I applaud Caldwell’s valiant attempt to convince orthodox evangelicals that Jung, Underhill, Williams, and the many others he quotes have something valuable to offer them. However, as someone who reads those authors and is not an orthodox evangelical, I take issue with some of Caldwell’s interpretation of Jung as a way of supporting the author’s orthodox theology. For example, Caldwell equates the “shadow” with “sin.” On this issue, Mary Ann Matton in her book Jungian Psychology in Perspective writes that Jung’s view is that, “although ‘sin’ and ‘shadow’ are identical to some people, the designation of ‘shadow’ implies the possibility of embracing the dark side for the sake of wholeness while ‘sin’ suggest rejection of the dark side in pursuit of perfection.” In this regard, Caldwell falls short of Jung’s goal of the non-duality of individuation, in other words, the union of opposites. Instead, he chooses to maintain the orthodox view of Christian dualism. At this point, and some others, in my opinion, I think Caldwell misinterprets Jung and maybe Jesus as well.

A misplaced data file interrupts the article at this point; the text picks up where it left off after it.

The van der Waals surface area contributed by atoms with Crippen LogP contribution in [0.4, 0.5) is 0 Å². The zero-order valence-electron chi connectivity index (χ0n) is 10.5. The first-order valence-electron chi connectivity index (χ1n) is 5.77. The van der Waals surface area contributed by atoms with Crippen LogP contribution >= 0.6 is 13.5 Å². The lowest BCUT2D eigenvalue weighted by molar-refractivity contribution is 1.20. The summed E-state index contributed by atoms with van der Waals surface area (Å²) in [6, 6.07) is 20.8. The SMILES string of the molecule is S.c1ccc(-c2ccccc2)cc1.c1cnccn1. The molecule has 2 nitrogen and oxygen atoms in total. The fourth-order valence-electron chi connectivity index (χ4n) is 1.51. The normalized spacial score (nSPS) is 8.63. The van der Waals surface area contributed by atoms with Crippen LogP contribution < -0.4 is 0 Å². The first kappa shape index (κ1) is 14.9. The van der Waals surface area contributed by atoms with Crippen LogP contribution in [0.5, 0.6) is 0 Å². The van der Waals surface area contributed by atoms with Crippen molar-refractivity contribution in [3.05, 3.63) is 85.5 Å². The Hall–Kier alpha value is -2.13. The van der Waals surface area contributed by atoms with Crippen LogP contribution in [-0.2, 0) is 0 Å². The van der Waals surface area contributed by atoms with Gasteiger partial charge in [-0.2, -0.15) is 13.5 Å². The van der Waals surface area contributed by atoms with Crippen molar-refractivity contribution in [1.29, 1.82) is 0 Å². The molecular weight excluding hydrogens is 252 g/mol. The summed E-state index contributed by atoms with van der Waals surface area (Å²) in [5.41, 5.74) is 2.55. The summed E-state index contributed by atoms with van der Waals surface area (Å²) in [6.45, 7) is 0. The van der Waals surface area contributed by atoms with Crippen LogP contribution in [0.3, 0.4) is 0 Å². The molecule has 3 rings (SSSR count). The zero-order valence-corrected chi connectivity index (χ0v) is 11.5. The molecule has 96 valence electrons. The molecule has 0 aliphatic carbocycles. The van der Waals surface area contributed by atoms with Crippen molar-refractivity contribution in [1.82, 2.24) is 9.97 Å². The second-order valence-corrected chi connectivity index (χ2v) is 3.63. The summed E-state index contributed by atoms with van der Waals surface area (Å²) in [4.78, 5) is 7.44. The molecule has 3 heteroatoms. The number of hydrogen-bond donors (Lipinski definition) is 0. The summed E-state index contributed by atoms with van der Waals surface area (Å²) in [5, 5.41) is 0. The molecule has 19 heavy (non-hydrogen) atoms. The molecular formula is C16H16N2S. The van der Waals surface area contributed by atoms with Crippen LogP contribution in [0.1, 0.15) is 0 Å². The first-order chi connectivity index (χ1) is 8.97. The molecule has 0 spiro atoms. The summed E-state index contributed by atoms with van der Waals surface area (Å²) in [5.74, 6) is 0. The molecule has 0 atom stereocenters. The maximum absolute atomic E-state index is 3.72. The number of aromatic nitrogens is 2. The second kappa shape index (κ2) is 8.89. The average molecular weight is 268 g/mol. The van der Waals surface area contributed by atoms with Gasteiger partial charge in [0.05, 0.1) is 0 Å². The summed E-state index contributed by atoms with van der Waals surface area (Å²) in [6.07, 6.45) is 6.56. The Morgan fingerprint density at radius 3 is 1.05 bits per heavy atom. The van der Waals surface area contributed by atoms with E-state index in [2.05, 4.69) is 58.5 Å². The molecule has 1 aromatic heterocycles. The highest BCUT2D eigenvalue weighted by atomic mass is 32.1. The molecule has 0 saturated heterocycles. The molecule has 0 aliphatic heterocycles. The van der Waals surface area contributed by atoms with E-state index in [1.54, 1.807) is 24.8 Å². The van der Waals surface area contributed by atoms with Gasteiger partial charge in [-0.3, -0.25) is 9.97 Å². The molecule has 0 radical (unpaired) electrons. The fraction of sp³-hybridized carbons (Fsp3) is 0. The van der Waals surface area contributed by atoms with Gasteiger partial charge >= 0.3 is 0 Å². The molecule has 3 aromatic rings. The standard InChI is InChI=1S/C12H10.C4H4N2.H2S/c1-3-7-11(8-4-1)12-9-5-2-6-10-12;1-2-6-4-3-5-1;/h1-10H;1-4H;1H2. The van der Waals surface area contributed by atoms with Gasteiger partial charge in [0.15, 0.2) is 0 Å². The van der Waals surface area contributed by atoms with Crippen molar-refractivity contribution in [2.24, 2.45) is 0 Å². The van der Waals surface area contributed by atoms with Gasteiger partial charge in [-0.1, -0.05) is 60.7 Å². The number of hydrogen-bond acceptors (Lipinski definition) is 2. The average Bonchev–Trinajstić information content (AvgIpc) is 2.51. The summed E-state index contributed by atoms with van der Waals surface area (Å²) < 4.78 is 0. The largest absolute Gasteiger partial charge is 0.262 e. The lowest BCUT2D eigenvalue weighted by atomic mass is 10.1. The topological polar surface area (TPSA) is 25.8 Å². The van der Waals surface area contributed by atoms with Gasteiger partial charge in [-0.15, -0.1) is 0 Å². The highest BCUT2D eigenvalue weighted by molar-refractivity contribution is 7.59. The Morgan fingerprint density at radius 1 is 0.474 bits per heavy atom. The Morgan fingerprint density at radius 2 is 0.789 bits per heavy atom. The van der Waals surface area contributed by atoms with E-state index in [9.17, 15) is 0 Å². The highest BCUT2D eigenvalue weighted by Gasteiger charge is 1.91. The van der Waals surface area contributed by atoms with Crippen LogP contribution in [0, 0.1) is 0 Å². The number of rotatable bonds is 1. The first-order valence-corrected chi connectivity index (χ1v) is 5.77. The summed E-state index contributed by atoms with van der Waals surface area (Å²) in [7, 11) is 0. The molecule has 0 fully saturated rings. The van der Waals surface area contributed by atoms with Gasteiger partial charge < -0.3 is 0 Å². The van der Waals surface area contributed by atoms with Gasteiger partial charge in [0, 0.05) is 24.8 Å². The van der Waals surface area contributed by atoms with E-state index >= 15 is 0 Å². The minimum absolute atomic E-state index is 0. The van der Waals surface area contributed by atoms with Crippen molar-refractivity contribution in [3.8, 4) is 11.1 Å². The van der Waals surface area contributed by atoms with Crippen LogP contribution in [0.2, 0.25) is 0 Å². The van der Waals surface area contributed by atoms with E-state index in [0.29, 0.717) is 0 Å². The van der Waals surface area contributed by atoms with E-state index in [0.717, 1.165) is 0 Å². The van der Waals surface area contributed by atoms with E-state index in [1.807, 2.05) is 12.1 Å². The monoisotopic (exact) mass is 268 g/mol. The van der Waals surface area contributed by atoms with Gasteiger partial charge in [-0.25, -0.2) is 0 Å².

One last point, in reviewing books I have chosen to read several self-published authors. I think self-publishing has an important place in our world of independent authors. My humble opinion is that self-published books fall into two categories: authors who invest in an excellent editor and those who don’t. Unfortunately, Caldwell must have done the later. Caldwell’s writing is, at times folksy, clumsy, and rambling. A good editor could have challenged him to move beyond those possible stopping points for his reader.

I would, though, still recommend Caldwell’s book for his intended audience. Adventures in Soulmaking has much to offer. For those outside the realm of Christian evangelical orthodoxy, just know Caldwell has not written this book with you in mind.

Monday, December 21, 2015